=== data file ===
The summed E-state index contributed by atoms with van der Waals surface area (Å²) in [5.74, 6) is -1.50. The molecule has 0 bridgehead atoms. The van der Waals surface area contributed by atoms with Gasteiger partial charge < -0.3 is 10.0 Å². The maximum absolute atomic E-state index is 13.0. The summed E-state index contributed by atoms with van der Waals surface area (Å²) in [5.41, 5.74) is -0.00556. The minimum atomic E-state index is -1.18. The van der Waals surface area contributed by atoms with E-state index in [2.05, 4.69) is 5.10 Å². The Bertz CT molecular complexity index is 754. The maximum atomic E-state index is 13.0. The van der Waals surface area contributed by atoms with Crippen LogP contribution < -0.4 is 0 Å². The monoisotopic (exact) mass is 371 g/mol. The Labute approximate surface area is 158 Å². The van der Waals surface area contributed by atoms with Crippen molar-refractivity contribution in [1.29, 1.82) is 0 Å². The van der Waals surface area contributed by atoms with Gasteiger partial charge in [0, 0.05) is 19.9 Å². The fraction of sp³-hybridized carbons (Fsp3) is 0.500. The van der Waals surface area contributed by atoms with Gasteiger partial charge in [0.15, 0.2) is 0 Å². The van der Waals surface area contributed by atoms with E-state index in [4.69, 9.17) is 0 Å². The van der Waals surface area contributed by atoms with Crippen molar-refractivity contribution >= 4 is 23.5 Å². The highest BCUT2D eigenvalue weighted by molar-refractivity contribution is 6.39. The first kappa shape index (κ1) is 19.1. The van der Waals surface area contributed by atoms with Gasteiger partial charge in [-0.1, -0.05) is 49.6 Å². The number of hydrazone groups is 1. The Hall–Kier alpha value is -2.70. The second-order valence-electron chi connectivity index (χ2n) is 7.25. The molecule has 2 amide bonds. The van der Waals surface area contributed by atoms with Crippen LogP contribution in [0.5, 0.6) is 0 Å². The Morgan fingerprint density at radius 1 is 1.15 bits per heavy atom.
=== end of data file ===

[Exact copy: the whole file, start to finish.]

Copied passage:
The summed E-state index contributed by atoms with van der Waals surface area (Å²) in [5.74, 6) is -1.50. The molecule has 0 bridgehead atoms. The van der Waals surface area contributed by atoms with Gasteiger partial charge < -0.3 is 10.0 Å². The maximum absolute atomic E-state index is 13.0. The summed E-state index contributed by atoms with van der Waals surface area (Å²) in [5.41, 5.74) is -0.00556. The minimum atomic E-state index is -1.18. The van der Waals surface area contributed by atoms with E-state index in [2.05, 4.69) is 5.10 Å². The Bertz CT molecular complexity index is 754. The maximum atomic E-state index is 13.0. The van der Waals surface area contributed by atoms with Crippen LogP contribution < -0.4 is 0 Å². The monoisotopic (exact) mass is 371 g/mol. The Labute approximate surface area is 158 Å². The van der Waals surface area contributed by atoms with Crippen molar-refractivity contribution in [1.29, 1.82) is 0 Å². The van der Waals surface area contributed by atoms with Gasteiger partial charge in [0, 0.05) is 19.9 Å². The fraction of sp³-hybridized carbons (Fsp3) is 0.500. The van der Waals surface area contributed by atoms with Gasteiger partial charge in [0.15, 0.2) is 0 Å². The van der Waals surface area contributed by atoms with E-state index in [4.69, 9.17) is 0 Å². The van der Waals surface area contributed by atoms with Crippen molar-refractivity contribution >= 4 is 23.5 Å². The highest BCUT2D eigenvalue weighted by molar-refractivity contribution is 6.39. The first kappa shape index (κ1) is 19.1. The van der Waals surface area contributed by atoms with Gasteiger partial charge in [-0.1, -0.05) is 49.6 Å². The number of hydrazone groups is 1. The Hall–Kier alpha value is -2.70. The second-order valence-electron chi connectivity index (χ2n) is 7.25. The molecule has 2 amide bonds. The van der Waals surface area contributed by atoms with Crippen LogP contribution in [0.5, 0.6) is 0 Å². The Morgan fingerprint density at radius 1 is 1.15 bits per heavy atom.